She was not ours through your “typical” path. My wife and I spent a number of years trying to start a family the “traditional” way. We did not succeed. I learned far more than I ever expected to learn about endometriosis. My wife had a severe problem with that. Usually, when you want to get pregnant and it just doesn’t happen, doctors put the wife on Clomed. It basically turbocharges her ovaries. You get a bunch of eggs each month. That’s supposed to improve the odds. It didn’t. We both learned to be unusually skeptical of those home pregnancy tests. While I never totalled it up, I know we spent a small fortune on home pregancy tests and those ovulation prediction tests too. It’s wierd going into a store and clearing them out of their stock of these products.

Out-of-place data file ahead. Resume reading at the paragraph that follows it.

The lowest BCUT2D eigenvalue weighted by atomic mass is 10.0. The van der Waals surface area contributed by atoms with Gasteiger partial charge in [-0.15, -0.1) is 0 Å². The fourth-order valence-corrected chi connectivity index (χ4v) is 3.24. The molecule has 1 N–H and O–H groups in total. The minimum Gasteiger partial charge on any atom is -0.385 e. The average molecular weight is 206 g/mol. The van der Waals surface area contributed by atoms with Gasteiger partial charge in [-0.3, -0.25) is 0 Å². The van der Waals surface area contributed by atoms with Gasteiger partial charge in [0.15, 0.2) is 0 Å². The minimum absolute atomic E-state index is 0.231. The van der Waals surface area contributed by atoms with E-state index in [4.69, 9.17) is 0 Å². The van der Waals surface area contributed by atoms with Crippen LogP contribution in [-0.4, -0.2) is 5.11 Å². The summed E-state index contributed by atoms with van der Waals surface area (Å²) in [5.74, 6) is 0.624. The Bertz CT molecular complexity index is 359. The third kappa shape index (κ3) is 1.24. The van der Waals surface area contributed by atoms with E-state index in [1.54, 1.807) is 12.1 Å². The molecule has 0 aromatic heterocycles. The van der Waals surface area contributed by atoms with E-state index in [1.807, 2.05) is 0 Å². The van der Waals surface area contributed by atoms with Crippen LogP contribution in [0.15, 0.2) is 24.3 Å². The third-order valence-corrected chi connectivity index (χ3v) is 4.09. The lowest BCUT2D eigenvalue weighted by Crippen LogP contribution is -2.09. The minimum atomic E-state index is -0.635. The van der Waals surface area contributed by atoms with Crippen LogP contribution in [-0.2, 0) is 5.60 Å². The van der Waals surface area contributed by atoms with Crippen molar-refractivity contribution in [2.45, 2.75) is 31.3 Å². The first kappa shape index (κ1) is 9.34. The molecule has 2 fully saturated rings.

It is amazing how something like this creeps into every nook and cranny of your life. It almost takes over and takes on a life of its own. I don’t care how they design these home tests or word the directions, you still find yourself debating, is there a line there?, is it positive?, is it visible enough? We had more than one occasion where we concluded it was. As much as we wanted it to be, we didn’t Clinton it and  push the limits on how you define a positive result. My wife is a registered nurse so our knowledge level of matters medical is better that most folks. I’ve picked up enough over the years that when I raise a concern with a doctor, I can present a real challenge to their skill and knowledge. We’d go to the doctor and get their blood test only to have it come back negative. The difference each time was actually time. Several days would have passed since the home test. With the level of accuracy of the home tests these days, you’re don’t expect to be skeptical and to doubt its accuracy. Boy do you learn  a lot about reproduction that they never covered back in that high school health class! Seems women actually get pregnant a lot more often than they realize. Yea, that sounds crazy but it turns out to be true. Women don’t make it past that first month a lot more than they know. For us, the low point came in the craziest of places. My parents had organized a “family cruise”. We all took a cruise ship through Alaska’s inland passage. The timing worked out  where my wife and I were hoofing on foot through downtown Juneau to get to a drug store and get a pregnancy test. After what was then about four to five years of trying, we had learned to be very skeptical but when your wife says with complete certainty that not only is the test positive, she knows her body and she knows she is pregnant, you really do want to believe her. Still, by that point in time, you can’t shake the feeling of waiting for the other shoe to drop. As much as I wanted to believe that the line we both really did see really did mean she was pregnant, I wasn’t ready to give in completely and really believe and yet it was so hard NOT to. You so want the dream to be real. With all we had gone through before that and as skeptical and doubtful as we were at that point, we had enough that told us our doubts were wrong and unfounded that, on the last day of the cruise as my extended family gathered for our last meal on board, we did something two very skeptical adults hadn’t done several times before, we shared our news. We got in contact with my wife’s family and shared the news with them too. Then we went home, went to the doctor and had yet another blood test.